Place of Refuge

Place of Refuge

09 February 2011

Living in Ice-Land




I've only been to Iceland
once, around the year 1992.

But the exact day was certain:
it was June 21: the longest day of the year.
And in Iceland that means the sun
never leaves the sky.


In Iceland in June,
many fields are green, but
you can also find ice, for sure,
and geysers,
and the 
omnipresent smell of
sulfur,
and the pale blond Icelanders
smile at you and dance
in the sun, determined to celebrate
their endless day.

The man who was my husband at that time
was mad at me,
when I slid between the sheets
and fell asleep
around 1:00 a.m.
He wanted to stay up through a night
with no night
(I believe he actually did, too),
and now I understand why:

It was a rare occasion,
it was why one would be
in Iceland on June 21,
and I, with my usual
naivete
fell asleep.



The people of Iceland
drink a lot,
sincerely and matter-of-factly:
it's what one must do to weather
those long, cold, dark nights.

The people of Iceland
read a lot too,
and their eyes burn like
smoldering coals,
turned inside out by months of
darkness.  

One of their great national poets was a guy
I visited what is reported to be his home,
but it looked like a mound of sod with a door:
the people of Iceland know
that when it's really cold
true warmth can be found
underground.


When you look through the Icelandic phonebook,
(and if I recall correctly, there was only one
for the whole country)
you will find the names are alphabetized
by first names,
not by last;
even last names are spawned 
by first names;
I interpreted this to suggest
that these people accept and acknowledge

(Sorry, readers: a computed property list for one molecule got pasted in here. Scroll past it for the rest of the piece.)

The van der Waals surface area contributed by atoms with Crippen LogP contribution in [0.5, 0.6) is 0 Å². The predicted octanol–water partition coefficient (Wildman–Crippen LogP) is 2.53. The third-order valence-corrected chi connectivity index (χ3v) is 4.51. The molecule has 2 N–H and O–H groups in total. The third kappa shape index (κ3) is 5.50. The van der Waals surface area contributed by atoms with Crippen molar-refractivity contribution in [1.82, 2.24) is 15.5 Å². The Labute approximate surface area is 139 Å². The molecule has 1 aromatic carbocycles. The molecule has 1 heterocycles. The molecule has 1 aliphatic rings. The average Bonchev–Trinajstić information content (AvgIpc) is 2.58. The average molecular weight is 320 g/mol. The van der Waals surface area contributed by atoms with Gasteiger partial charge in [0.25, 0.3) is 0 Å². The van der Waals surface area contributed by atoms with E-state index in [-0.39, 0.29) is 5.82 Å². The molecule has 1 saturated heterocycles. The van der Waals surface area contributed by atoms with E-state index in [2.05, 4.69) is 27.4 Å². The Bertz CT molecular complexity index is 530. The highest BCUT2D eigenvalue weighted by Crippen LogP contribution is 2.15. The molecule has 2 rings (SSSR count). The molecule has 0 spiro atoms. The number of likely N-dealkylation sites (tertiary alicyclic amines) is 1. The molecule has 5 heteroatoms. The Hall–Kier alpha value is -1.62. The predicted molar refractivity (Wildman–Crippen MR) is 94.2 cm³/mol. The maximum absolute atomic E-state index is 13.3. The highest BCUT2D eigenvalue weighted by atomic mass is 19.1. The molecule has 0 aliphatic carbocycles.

they're all in this together,
so they might as well not try to mask anything
with the false veneer of 
formality.
In fact, reportedly,
there is not much crime in Iceland.
One would be foolish to alienate one's self so
in such an alien land.



I remembered that trip to Iceland
today, as the sun glinted off the deep, hard packed snow
in the quadrangle of the college where I work,
and then again, as I shoveled over a foot of the heavy stuff
off the second story porch roof
connected to the place
where I live --

We are, so many of us,  living in Ice Land right now.

And I believe
we have a lot to learn
from the people of Iceland
in this chilly season,
as our wounded earth pulls round herself
this deep white blanket,
a death-like blanket to us,
but really intended to restore.

We struggle across the surface of it,
insistently trudging
through our self-important, self-destructive
lives as we know them,

but what we really know,
if we listen to our bones,
is that we should be sleeping right now,
gently resting inside the womb
of our slumbering mother,
Earth.


Iceland, they say, 
is the youngest landmass on earth, and under her surface
bubbles the cauldron 
of new life.
The ice and snow protect the budding rebirth,
and heals the wounds inflected
by her heedless inhabitants.

~ ~ ~

I've decided to become
an Ice-Lander today,
tomorrow,
and always,
and the next time I get the chance
to experience endless day,
I'll stay awake,
and bask in it.


4 comments:

Liberality said...

O I love poetry--thank you. I couldn't stay up all night either even if the sun were out in the sky all the live long day and then some.

Makropoulos said...

Hi Liberality! Nice to meet you! I checked out your blog, too, thanks to PENolan--really enjoy it!

Debra She Who Seeks said...

Great post! I'd love to visit Iceland some day.

Makropoulos said...

Thank you, Debra! Yes, I'd actually like to go back!